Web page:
"You don't need a weatherman to know which way the wind blows" - Bob Dylan.
A SYMBOLIC VICTORY might have been won by John Key on Campbell Live last Wednesday, but last night, in the Auckland Town Hall, the victory won was very real. Last night, for the first time in decades, one of New Zealand's stately civic buildings found itself full-to-bursting with angry citizens.
You don't need a weatherman to tell you there's been a shift in the wind.
If the organisers of last night's event allow themselves to be guided by the quiet wisdom of Nicky Hager, it will go down in New Zealand political history as being not the end of a campaign against the GCSB Amendment Bill, but the beginning of a nationwide movement against New Zealand's continuing participation in the UKUSA/Echelon/Five Eyes Agreement.
Only amputation can sever New Zealand from the other four murderous fingers of the Anglo-Saxon fist. That will not be accomplished without pain, but when it is done this country will at last be free of American tutelage. Not even our anti-nuclear legislation could achieve that. No matter how angrily the Americans scolded us for denying entry to their warships, Waihopai kept on sending the signals intelligence to NSA headquarters in Ford Meade, Maryland.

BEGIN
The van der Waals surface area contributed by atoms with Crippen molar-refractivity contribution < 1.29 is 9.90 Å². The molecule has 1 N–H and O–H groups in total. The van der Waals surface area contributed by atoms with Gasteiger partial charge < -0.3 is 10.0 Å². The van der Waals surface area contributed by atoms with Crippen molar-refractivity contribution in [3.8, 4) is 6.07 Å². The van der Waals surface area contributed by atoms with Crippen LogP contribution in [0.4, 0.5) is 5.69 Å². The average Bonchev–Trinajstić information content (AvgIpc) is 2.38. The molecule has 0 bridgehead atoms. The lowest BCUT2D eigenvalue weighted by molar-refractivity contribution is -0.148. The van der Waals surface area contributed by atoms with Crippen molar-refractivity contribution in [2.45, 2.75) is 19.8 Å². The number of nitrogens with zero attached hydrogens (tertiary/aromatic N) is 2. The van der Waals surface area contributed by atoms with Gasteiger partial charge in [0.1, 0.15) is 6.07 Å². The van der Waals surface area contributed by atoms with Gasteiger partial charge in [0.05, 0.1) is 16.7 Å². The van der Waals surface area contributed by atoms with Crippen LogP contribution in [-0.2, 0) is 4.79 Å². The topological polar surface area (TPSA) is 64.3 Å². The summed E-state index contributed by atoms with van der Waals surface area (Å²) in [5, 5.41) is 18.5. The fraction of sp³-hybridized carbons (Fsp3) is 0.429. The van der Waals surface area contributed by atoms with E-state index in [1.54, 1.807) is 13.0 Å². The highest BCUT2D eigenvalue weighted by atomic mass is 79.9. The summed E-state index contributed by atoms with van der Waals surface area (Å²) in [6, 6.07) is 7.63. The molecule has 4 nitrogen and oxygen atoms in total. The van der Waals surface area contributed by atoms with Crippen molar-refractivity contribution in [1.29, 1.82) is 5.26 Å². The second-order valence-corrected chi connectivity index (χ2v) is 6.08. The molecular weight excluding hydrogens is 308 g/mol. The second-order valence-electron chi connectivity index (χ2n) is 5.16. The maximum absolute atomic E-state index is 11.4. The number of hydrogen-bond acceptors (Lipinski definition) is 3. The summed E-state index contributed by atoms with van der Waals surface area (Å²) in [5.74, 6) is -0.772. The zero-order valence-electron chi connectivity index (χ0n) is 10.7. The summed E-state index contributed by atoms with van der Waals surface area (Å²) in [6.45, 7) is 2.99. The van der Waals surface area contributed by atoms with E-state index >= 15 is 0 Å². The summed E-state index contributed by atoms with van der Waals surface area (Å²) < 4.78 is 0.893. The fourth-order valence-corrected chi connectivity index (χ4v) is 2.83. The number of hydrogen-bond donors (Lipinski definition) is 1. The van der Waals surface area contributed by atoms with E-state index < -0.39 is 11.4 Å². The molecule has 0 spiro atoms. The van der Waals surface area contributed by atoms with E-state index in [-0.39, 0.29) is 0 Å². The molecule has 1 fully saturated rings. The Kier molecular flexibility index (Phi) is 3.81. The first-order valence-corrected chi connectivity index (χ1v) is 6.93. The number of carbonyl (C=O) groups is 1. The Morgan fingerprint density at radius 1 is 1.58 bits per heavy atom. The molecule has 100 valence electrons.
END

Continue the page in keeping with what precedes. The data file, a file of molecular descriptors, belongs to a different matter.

Only by dismantling Waihopai, abolishing the GCSB and withdrawing New Zealand from the "Five Eyes" intelligence sharing protocols can we finally proclaim ourselves to be a free and independent South Pacific nation.
The energy unleashed in last night's meeting in the Auckland Town Hall, if harnessed intelligently, can lead us to that long cherished objective.
We have 15 months to make it happen.
The New Zealand nationalist poet, Allen Curnow, looking forward to the day when his little country would finally cease bowing and scraping to its various imperial masters, wrote:
Not I, some child, born in a marvellous year
Will learn the trick of standing upright here.
Let that year be 2014.
This posting is exclusive to the Bowalley Road blogsite.